Herbert Smith Freehills
’ M&A leaders are predicting a “busy year ahead” for transactional work, with company vision set to drive significant M&A activity.
“If M&A was ‘back’ in 2014, in 2015 we predict we will see the decision makers in board rooms continuing their focus on strategic – but disciplined – growth,” wrote partners Tony Damian and Rodd Levy in a promising update to clients on the state of the market.
The partners said companies are under pressure to deliver a growth vision.
“This sentiment applies to both local and overseas board rooms,” they said. “Australia will remain an attractive destination for inbound M&A in 2015. Throw in strong sectoral activity and a splash of private equity and it all points to a busy year ahead.”
Property, resources and financial services sectors will be the sectors to watch for deal flow, while the China FTA is likely to play a key role in spurring Chinese inbound investment.
“We expect to see Chinese acquirers take a position of prominence in the Australian M&A landscape in 2015,” the update to clients said.
“The proposed changes to investment thresholds under the Chinese-Australia Free Trade Agreement send a practical message of encouragement to Chinese private enterprises.”
Herbert Smith Freehills expects that M&A targets will scrutinise potential bidders rigorously this year, as they weigh the pros and cons following 2014 announced deals that fell through.
Approaches from bidders are also less likely to be announced to the market, according to the firm, which is likely to encourage more approaches being made by bidders.
Lawyers are expected to play a key role in execution of any uptick in deal flow, with demand for innovative deal structures continuing to require expert legal advice.
“In 2014, deals such as the acquisition of Atlantic Gold by Spur Ventures demonstrated that even now, there remain creative new ways of executing deals. As the pressure mounts to make deals come off, we expect more of this in 2015,” the lawyers wrote.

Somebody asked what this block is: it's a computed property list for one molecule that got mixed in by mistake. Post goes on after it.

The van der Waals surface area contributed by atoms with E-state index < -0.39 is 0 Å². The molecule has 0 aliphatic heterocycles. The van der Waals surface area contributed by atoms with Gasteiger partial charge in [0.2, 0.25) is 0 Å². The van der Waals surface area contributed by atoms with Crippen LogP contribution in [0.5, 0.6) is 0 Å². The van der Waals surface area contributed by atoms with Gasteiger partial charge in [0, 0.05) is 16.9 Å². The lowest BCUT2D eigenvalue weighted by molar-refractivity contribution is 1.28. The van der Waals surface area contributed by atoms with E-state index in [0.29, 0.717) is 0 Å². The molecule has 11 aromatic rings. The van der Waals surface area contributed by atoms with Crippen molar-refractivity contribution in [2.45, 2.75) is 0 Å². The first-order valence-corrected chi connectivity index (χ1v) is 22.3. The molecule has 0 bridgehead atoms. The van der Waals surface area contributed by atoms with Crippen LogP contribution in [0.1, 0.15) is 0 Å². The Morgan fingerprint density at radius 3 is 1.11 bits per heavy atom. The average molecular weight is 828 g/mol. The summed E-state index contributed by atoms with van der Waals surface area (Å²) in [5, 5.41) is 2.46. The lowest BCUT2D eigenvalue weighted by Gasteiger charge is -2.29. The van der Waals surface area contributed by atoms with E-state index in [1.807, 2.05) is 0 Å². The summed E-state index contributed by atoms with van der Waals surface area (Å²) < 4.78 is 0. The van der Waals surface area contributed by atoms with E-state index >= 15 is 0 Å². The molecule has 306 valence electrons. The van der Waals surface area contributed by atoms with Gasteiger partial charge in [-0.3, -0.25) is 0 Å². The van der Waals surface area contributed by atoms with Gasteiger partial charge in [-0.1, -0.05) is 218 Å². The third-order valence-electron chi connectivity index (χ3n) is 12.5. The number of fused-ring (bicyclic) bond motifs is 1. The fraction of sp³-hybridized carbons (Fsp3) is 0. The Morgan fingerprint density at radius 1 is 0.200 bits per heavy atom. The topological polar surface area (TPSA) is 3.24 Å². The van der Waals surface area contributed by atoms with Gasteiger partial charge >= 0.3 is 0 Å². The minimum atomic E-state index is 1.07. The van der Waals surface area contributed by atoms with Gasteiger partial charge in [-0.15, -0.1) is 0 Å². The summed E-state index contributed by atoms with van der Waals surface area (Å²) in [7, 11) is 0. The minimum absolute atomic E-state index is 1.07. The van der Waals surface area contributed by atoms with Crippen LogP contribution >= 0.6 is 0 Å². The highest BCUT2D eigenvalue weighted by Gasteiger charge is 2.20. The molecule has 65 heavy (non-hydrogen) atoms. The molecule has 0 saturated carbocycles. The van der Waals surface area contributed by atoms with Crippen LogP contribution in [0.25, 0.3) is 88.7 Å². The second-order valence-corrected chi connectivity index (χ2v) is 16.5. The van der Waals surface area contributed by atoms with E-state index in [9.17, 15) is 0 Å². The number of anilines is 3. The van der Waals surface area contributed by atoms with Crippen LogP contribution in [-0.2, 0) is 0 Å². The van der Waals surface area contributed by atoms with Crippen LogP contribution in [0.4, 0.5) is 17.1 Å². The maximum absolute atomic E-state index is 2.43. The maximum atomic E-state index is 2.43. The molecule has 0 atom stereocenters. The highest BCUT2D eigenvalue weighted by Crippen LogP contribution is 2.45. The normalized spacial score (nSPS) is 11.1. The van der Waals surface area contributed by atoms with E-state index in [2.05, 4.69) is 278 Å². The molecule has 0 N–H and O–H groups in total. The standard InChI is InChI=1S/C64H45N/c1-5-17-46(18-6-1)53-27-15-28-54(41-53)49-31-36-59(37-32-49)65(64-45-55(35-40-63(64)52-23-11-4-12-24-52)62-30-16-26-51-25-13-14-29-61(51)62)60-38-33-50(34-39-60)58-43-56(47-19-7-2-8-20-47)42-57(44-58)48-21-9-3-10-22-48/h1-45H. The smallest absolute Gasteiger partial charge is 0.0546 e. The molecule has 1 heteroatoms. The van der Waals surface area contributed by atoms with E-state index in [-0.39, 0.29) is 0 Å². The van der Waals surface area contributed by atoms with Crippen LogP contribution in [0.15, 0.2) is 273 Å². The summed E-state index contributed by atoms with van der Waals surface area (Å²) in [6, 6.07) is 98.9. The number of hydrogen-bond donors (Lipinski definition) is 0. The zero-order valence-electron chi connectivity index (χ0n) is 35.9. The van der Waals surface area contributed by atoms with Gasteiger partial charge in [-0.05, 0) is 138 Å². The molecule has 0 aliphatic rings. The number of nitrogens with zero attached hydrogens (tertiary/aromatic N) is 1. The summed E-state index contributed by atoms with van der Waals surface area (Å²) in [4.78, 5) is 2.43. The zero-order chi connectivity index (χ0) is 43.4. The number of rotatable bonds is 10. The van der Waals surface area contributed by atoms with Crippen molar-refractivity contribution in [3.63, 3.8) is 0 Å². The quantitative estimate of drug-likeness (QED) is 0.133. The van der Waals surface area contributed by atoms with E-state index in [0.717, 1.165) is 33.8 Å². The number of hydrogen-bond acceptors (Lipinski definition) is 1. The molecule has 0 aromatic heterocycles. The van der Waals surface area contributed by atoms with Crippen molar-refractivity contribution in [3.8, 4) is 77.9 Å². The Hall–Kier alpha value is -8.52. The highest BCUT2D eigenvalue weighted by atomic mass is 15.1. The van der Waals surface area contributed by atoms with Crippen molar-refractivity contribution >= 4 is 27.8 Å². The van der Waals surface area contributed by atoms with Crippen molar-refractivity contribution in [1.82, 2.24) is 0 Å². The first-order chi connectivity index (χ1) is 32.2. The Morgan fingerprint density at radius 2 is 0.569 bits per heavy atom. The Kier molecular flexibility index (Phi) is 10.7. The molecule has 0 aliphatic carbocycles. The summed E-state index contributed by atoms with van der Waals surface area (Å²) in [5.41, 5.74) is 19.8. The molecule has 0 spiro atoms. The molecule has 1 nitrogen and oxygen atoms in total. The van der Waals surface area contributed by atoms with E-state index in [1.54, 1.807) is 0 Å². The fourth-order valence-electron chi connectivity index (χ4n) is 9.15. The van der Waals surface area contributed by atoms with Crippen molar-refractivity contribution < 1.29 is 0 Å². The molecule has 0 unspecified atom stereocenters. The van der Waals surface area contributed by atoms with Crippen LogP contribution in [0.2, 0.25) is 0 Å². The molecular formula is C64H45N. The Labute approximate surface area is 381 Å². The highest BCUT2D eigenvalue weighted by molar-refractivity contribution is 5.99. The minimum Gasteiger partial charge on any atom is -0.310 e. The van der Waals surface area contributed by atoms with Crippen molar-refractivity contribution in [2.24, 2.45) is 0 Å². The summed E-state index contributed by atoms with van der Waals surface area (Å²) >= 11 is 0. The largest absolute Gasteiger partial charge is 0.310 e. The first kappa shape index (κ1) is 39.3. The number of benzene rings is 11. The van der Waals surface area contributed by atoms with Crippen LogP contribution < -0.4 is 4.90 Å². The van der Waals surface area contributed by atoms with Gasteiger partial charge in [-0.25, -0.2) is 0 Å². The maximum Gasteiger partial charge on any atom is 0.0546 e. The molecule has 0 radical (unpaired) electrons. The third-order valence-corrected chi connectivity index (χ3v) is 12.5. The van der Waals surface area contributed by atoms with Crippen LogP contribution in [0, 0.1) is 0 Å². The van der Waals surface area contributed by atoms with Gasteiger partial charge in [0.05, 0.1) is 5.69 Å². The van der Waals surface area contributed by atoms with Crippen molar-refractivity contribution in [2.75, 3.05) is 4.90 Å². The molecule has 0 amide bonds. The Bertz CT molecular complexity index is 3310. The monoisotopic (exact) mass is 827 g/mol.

The partners used the chance to welcome a reform – following the Harper root and branch competition law review – that will see the public interest benefits of a merger transaction that reduces market competition weighed by the ACCC.
“We consider that a change in the law in this respect will be a good thing and will encourage more M&A activity,” the partners said.
However, the firm’s partners said many other chances at reform that have been long championed by the firm had not been taken up by the Abbott Government to date.
These include greater clarity about disclosure of equity derivatives, a more bidder friendly approach to joint bids, repeal of the escalator prohibition and defined limits to the truth in takeovers rule. One notable exception according to the firm has been the change to the law to allow members of the Takeovers Panel to discharge their duties even if overseas.
“Canberra has, unfortunately, not seen fit to take up any significant reforms. We do not see any change in approach for 2015, in contrast to other jurisdictions (notably the UK) which have felt free to adjust their rules to meet changing market conditions and attitudes.”
The fortunes of M&A lawyers in 2015 will likely hinge on the desire for companies to realise their respective growth ‘visions’ – and all indications so far are positive.